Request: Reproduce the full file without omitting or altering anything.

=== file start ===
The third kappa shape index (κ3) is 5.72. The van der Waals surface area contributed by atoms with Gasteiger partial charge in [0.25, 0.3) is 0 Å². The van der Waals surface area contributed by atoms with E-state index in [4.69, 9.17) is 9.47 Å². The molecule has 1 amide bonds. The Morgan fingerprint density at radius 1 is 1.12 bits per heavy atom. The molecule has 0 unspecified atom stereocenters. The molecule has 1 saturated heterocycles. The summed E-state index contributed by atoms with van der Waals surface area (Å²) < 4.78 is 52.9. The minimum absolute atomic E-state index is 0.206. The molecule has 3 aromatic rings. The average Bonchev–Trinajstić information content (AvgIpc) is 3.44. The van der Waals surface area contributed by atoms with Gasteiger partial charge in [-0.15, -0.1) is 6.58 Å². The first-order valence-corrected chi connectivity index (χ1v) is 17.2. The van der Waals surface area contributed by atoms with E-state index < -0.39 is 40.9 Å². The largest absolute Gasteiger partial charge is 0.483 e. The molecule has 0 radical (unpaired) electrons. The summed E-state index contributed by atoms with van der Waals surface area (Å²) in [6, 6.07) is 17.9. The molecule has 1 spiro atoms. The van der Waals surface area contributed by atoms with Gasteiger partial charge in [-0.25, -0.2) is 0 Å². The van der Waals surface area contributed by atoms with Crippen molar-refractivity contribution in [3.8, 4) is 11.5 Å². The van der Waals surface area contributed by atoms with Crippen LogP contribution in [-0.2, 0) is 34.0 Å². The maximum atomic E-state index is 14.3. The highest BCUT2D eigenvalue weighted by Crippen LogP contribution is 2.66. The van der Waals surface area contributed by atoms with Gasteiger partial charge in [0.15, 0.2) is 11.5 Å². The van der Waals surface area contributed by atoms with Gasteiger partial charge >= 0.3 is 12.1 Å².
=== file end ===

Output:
The third kappa shape index (κ3) is 5.72. The van der Waals surface area contributed by atoms with Gasteiger partial charge in [0.25, 0.3) is 0 Å². The van der Waals surface area contributed by atoms with E-state index in [4.69, 9.17) is 9.47 Å². The molecule has 1 amide bonds. The Morgan fingerprint density at radius 1 is 1.12 bits per heavy atom. The molecule has 0 unspecified atom stereocenters. The molecule has 1 saturated heterocycles. The summed E-state index contributed by atoms with van der Waals surface area (Å²) < 4.78 is 52.9. The minimum absolute atomic E-state index is 0.206. The molecule has 3 aromatic rings. The average Bonchev–Trinajstić information content (AvgIpc) is 3.44. The van der Waals surface area contributed by atoms with Gasteiger partial charge in [-0.15, -0.1) is 6.58 Å². The first-order valence-corrected chi connectivity index (χ1v) is 17.2. The van der Waals surface area contributed by atoms with E-state index < -0.39 is 40.9 Å². The largest absolute Gasteiger partial charge is 0.483 e. The molecule has 0 radical (unpaired) electrons. The summed E-state index contributed by atoms with van der Waals surface area (Å²) in [6, 6.07) is 17.9. The molecule has 1 spiro atoms. The van der Waals surface area contributed by atoms with Gasteiger partial charge in [-0.25, -0.2) is 0 Å². The van der Waals surface area contributed by atoms with Crippen molar-refractivity contribution in [3.8, 4) is 11.5 Å². The van der Waals surface area contributed by atoms with Crippen LogP contribution in [-0.2, 0) is 34.0 Å². The maximum atomic E-state index is 14.3. The highest BCUT2D eigenvalue weighted by Crippen LogP contribution is 2.66. The van der Waals surface area contributed by atoms with Gasteiger partial charge in [0.15, 0.2) is 11.5 Å². The van der Waals surface area contributed by atoms with Gasteiger partial charge >= 0.3 is 12.1 Å².